WEST FORSYTH – Drew Ridings reminds Brad Bridges a lot of a 15-year-old boy he used to practice golf with in north Forsyth. His morals. His honesty. His passion. His Christian spirit.
“Joe was the perfect teenager,” Bridges said. “I’ve never met another teenager like that.”
Ridings, who is set to graduate from West Forsyth High School on June 1, recently became the first recipient of what will become an annual $5,000 scholarship awarded to high school golfers in Forsyth.
But the Joe Dumphy Memorial Golf Scholarship is not just an award for superior athletics.
“Drew’s a very good golfer, but that really isn’t the main standard,” Bridges said. “That’s just the icing on the cake.”
A 19-member board unanimously decided on Ridings for the inaugural scholarship because of who he is and what he has already done to make a positive mark on the world.
Ridings founded the Red Cross Club at West last year, marking the first such club in any Forsyth County school that partners with one of the largest humanitarian organizations in the country.
“How many teens that are also athletes take the time to do something so meaningful?” Bridges said. “I was left thinking, wow. I couldn’t say anything that left me with doubts.”
“I miss him so much”
Bridges started playing golf at the Chestatee Golf Club in 2012.
“I would practice a lot, and it seemed like every day Joe was up there,” he said.
Joe Dumphy, an aspiring golfer and freshman at North Forsyth High School, died from injuries sustained in a car crash. Almost one year later, his parents awarded the scholarship in his honor.
“A lot of the times it would be just Joe and me. He was always smiling, very polite. He was the most exceptional 14- 15-year-old I’ve ever met,” Bridges said. “I miss him so much I can’t even begin to tell you.”
Bridges said Ridings demonstrates the same respect for people.
Ridings, who plans to attend BYU this fall, knew the namesake of the scholarship he was awarded. Played with him, against him.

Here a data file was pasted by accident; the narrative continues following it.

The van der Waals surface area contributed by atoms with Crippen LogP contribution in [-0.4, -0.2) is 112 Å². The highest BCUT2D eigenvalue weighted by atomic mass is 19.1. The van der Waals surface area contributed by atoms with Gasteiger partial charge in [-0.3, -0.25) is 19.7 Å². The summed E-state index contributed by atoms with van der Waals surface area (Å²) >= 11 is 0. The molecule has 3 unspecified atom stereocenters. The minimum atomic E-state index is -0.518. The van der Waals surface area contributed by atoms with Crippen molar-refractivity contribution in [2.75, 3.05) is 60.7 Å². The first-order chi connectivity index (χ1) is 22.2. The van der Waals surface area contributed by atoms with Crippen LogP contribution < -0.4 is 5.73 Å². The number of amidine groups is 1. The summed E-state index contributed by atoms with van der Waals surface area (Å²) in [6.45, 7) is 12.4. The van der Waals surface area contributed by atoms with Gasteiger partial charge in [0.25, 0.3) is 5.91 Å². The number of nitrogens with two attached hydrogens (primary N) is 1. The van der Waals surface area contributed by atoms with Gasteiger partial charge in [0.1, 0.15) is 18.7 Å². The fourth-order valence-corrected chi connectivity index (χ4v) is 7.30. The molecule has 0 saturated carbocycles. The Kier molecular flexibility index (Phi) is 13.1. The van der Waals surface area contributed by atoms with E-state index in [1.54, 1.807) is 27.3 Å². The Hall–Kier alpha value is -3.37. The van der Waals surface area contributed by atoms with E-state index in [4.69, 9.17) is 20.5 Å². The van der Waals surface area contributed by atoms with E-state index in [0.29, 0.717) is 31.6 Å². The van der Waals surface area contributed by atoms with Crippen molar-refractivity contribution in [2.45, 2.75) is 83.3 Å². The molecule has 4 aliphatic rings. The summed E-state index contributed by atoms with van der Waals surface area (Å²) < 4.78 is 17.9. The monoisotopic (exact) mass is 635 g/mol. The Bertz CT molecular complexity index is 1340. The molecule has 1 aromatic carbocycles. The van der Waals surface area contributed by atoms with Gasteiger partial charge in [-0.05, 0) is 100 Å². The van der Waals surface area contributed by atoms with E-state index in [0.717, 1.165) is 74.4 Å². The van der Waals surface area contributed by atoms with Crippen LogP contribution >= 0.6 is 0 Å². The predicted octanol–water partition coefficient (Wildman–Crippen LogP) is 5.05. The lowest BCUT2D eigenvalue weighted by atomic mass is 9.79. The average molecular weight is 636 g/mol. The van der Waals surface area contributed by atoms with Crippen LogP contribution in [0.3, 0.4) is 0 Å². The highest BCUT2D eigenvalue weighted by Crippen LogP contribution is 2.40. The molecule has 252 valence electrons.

“Since I knew Joe, when I found out about the scholarship I wanted it more than anything,” Ridings said. “Not for the money, but because I wanted to carry that metaphorical torch with me to college to represent Joe.”
He said in talking with the Dumphy family, he found similarities between himself and the young golfer.
“He and I both wanted to become professional golfers,” he said, “and we would write down our goals to make sure we accomplish them.”
“People cheered for Joe”
Deb Dumphy said Ridings was the clear choice to be the first recipient of the scholarship she and her husband created in memory of their son.
She ran the Boston Marathon in April with her sister for him, raising more than $9,000 for the scholarship fund.
With the extra money, the two runners-up for the scholarship – Adam Gracyalny from South Forsyth and Spencer Ball from Lambert High schools – each received $1,000.
“We ran with shirts that had ‘Joe’ on the front, so for all 26.2 miles people cheered for Joe,” Dumphy said.
They put his picture and his favorite motivational quotes on the back of their shirts.
“The harder I work the luckier I get.”
Dumphy said the run was emotional and plagued with breaking her arm in three places during a 20-mile training run. The break required surgery, nine screws or plates and a full-arm cast during training.
She ran the marathon in four hours and 17 minutes.
“We finished,” she said, “’Joe strong.’”